This is one of the most important gemstones in the collection. It weighs 13.90 carats and is the only pear shaped stone in the collection. A friend of mine designed the cut to maximize the yield from the rough and the optical properties of the finished gemstone. The rough was deeply water worn as is all rough from Mavuco Mozambique. It was unusual because the rough was flawless and uniformly stained by iron. The staining caused the rough to look greenish rather than the more desirable cyan blue.
The finished gemstone is flawless, has a good visual impact (neon brightness) and a fine polish. The only problems I generally have with cuprian tourmaline from Mozambique is under cutting during polishing on facets perpendicular to the principle axis. The cut has more flash in the pointed area of the gem, which is expected in a pear shaped gemstone.
I have tested the gemstone with my spectrometer and found the characteristic twin absorption peaks in the infrared of copper. I also have a nice picture of the gemstone along with its absorption peak from a commercial laboratory that I will attach to the bottom of this post.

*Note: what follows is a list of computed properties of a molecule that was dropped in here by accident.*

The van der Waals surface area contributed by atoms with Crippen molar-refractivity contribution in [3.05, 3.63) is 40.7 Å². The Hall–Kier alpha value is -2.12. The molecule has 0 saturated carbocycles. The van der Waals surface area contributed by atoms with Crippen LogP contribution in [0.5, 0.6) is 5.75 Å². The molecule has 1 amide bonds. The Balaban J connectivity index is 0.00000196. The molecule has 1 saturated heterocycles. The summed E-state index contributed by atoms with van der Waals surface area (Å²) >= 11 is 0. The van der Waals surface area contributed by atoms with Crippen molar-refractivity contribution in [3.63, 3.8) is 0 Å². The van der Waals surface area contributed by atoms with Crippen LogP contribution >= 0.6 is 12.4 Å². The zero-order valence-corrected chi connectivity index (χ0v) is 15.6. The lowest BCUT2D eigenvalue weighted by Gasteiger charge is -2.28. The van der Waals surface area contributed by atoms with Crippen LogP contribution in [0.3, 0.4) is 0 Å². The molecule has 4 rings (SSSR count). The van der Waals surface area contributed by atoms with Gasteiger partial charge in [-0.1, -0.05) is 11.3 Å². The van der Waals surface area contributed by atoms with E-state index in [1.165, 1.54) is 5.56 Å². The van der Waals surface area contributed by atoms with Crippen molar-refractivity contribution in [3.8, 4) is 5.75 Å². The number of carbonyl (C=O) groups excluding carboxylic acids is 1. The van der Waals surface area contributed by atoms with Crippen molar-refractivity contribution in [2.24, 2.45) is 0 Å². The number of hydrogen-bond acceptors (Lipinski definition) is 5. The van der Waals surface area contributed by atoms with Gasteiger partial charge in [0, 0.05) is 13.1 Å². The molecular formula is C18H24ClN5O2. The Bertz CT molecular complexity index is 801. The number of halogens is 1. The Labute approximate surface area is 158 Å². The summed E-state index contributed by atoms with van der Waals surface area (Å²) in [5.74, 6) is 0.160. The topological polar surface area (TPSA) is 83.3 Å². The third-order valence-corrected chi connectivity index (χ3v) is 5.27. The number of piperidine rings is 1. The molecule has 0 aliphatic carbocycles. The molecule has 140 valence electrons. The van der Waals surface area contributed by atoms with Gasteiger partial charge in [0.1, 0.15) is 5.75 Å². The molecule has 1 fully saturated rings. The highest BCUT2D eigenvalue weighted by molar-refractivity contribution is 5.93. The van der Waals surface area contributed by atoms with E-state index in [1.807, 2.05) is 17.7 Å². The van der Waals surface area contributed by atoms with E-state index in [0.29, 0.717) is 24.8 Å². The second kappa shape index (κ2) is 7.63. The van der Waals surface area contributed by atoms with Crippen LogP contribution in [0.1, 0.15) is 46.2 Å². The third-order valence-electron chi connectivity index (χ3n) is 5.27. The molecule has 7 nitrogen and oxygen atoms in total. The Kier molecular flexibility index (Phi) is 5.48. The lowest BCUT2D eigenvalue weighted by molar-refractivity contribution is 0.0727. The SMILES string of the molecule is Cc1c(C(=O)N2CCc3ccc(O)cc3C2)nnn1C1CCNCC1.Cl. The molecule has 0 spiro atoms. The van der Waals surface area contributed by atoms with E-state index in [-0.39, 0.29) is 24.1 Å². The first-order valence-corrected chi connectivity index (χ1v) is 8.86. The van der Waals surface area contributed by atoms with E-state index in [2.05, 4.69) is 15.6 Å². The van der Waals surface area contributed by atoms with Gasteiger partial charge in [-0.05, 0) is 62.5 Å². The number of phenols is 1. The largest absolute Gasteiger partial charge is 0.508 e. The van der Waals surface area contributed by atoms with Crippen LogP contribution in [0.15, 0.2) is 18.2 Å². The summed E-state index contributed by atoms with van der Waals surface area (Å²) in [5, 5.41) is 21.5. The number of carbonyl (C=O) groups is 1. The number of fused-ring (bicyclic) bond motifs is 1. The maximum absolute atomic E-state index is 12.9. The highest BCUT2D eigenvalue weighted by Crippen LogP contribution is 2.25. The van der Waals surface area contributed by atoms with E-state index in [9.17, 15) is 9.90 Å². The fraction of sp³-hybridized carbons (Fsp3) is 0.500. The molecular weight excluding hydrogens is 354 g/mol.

This was my greatest bet on a single piece of tourmaline rough and I won with a large clean cyan gemstone with a nice neon glow from copper.
The twin peaks of absorption in the following graph that show the gemstone contains copper are at about 700 and 900 nm. Iron in tourmaline can produce an identical, cyan color, but it only has the 700 nm peak. The 900 nm absorption peak is outside the visible light range and therefore can not effect color.